An empirical investigation of changes in asset ownership patterns : microeconomic aspects and macroeconomic consequences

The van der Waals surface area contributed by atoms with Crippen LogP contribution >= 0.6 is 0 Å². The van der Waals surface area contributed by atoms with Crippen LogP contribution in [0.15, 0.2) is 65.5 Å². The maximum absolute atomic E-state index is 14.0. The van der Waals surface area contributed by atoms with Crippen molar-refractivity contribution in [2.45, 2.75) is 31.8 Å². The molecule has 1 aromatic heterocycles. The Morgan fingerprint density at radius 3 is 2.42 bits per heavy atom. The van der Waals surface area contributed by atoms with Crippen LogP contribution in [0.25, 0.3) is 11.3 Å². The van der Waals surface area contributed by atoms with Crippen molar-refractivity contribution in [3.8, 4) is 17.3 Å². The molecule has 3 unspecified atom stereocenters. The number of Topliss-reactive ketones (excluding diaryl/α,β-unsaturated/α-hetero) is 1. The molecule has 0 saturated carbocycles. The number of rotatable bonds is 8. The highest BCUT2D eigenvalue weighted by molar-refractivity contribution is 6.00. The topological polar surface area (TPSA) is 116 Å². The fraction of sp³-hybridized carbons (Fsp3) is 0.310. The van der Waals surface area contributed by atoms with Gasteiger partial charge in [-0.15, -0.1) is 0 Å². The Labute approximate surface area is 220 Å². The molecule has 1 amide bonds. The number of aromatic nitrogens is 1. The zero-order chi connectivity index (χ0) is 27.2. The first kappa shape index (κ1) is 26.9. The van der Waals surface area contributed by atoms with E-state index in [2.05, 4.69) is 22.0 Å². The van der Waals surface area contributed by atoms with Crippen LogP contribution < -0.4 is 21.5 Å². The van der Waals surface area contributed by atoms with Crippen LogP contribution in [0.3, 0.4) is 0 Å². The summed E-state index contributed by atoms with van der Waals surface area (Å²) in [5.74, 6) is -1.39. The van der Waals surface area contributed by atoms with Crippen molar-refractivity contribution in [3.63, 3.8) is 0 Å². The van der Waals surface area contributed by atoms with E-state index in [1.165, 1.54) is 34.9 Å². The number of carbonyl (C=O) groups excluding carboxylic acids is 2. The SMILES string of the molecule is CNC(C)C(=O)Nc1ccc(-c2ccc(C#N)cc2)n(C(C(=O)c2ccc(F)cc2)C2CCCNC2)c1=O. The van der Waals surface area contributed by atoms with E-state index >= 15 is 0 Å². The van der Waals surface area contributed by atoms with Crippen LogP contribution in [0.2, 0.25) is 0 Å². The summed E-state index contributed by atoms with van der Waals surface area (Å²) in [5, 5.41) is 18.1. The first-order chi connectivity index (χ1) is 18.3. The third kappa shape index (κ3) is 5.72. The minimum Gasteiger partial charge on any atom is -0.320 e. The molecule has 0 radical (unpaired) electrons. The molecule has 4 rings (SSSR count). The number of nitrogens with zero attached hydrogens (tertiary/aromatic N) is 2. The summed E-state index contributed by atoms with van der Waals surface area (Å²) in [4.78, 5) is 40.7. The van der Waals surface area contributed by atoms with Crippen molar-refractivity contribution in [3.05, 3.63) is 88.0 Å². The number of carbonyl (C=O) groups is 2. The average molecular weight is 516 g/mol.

This thesis provides an empirical investigation of the causes and consequences of shifting asset ownership patterns. Chapter 1 analyses the dynamics of the ownership structure of risky asset portfolios. The results show that household portfolio behaviour is better explained by infrequent decisions on their portfolio, rather than continuous adjustments as standard theory predicts. The model shows that there is strong persistence in both risky and safe asset holding decisions since households develop a taste for the assets that they hold and do not change portfolios frequently. Chapter 2 evaluates the increasing exposure of households to risky financial as sets in Europe and the impact of holdings and revaluations of risky assets on consumption, particularly as these are becoming increasingly widely held. The analysis provides evidence of wealth effects in two countries that differ dramatically in their financial structure and capital markets, unlike high frequency studies which have found little such effect. Chapter 3 considers another main household asset, real estate. The chapter looks in depth into the United States housing market and tests the importance of wealth effects resulting from house price movements. I find evidence of strong housing wealth effects that is robust over three different estimation methods that allow for heterogeneity among states.